Update:  This NYMag article is really interesting.  (It definitely does show that my family growing up is very weird class-wise.)

Do people judge you by how you spend your money or what kind of clothing you wear?  Do you have to spend money for status reasons or can you save money because you don’t have anything to prove?  How do you deal with the pressure of trying not to seem poor?

When to replace a car?

Just got a $1000 repair estimate for my $3000 blue-book value car.  ($500 in absolutely necessary to turn the check engine light off repairs, $500 to replace a couple of axles that cause vibration.)  The car is 10 years old with 36,000 miles on it.  (It’s also all shiny and clean because DH had it detailed for me as a Christmas present.)  To get a newer model of our current car would be about $15,000.

Since we’re only taking one car with us to paradise next year (this is one of those sacrifices people make in paradise if they want to continue saving for their kids’ college, but there’s public transportation so it’s not so bad), if we do decide to get rid of the car, this summer would be a good time to do that so we don’t have to find a place to store it.

In the past, my rule had been to replace a car when the cost of repairs was greater than the value of the car, but that was easy when we had a single major repair cost.  When they start coming in in drips and drabs like this it’s harder to make that comparison.  At the same time, the drips and drabs are annoying when each one means we’re down to one car for a week (I end up having to do all pick-ups and drop-offs and don’t have as much work flexibility, unless DH plays chauffer which means extra driving).  Time is money!

It’s still a good little fuel efficient car.  And it looks all shiny and new on the inside right now.  I’m a bit attached to it.

So we’re paying the $1000 now, and we’ll rethink this after the next repair bill or it’s time to go to paradise, whichever comes first.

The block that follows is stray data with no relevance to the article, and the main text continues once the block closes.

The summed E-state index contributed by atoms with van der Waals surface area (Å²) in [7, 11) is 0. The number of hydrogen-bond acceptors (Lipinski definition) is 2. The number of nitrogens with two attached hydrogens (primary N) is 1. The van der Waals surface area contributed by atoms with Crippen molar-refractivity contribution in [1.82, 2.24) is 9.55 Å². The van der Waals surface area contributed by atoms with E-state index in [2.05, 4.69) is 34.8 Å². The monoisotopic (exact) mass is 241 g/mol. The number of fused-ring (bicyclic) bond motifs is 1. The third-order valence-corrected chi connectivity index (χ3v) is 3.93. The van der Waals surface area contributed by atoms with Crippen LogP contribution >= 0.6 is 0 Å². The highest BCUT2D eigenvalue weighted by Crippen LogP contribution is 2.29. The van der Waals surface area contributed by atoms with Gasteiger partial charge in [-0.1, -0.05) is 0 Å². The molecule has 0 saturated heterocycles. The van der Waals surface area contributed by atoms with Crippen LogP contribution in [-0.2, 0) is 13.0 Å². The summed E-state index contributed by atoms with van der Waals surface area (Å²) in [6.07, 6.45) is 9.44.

How do you decide when it’s time to replace a car?

Do you re-review papers you’ve rejected?

Sometimes I’ll review a paper for a journal and reject it.

A few months later, another editor will ask me to review the paper again for a different (usually worse) journal.

Initially my stand was to only review it if I thought I was going to accept it at that new journal.  (Say I’d suggested it wasn’t of general interest for Glam, but would be a good fit for Top Field, and then I got it to review for Top Field.)  I would politely decline otherwise.

Then an editor emailed me back to ask if I wouldn’t please reconsider my decline.  And another asked if I could send my previous referee report even though it wouldn’t be official.  Even though the paper might have changed!

So my new policy for something I rejected but didn’t think would fit without changes was to email the editor to say I’d already reviewed it, didn’t like it at the time, and might be biased given I’d already rejected it.  Would they like me to review it again?

So far 100% of editors have either asked me to re-review or to send my previous rejection.  So they can see if the author took my advice, they say.  I suspect they don’t check that carefully depending on what the other reviewers say.

This makes me uncomfortable.  I don’t really think it’s fair.  I wouldn’t want reviewers who didn’t like my work the first time to review it again without me having the ability to explain to them why their comments weren’t right for whatever reason or to see that I’d clarified the thing they thought was wrong but really was only written unclearly… or what have you.

But it’s what the editors want, and I’m still in a position where I want to keep editors happy.  So I think I’ll continue asking them what they want.  But I won’t feel good about it.

What do you do?  Do you ever get articles to review that you’ve reviewed before?  What do you do if you’re an editor and you send it out to someone who has already reviewed it?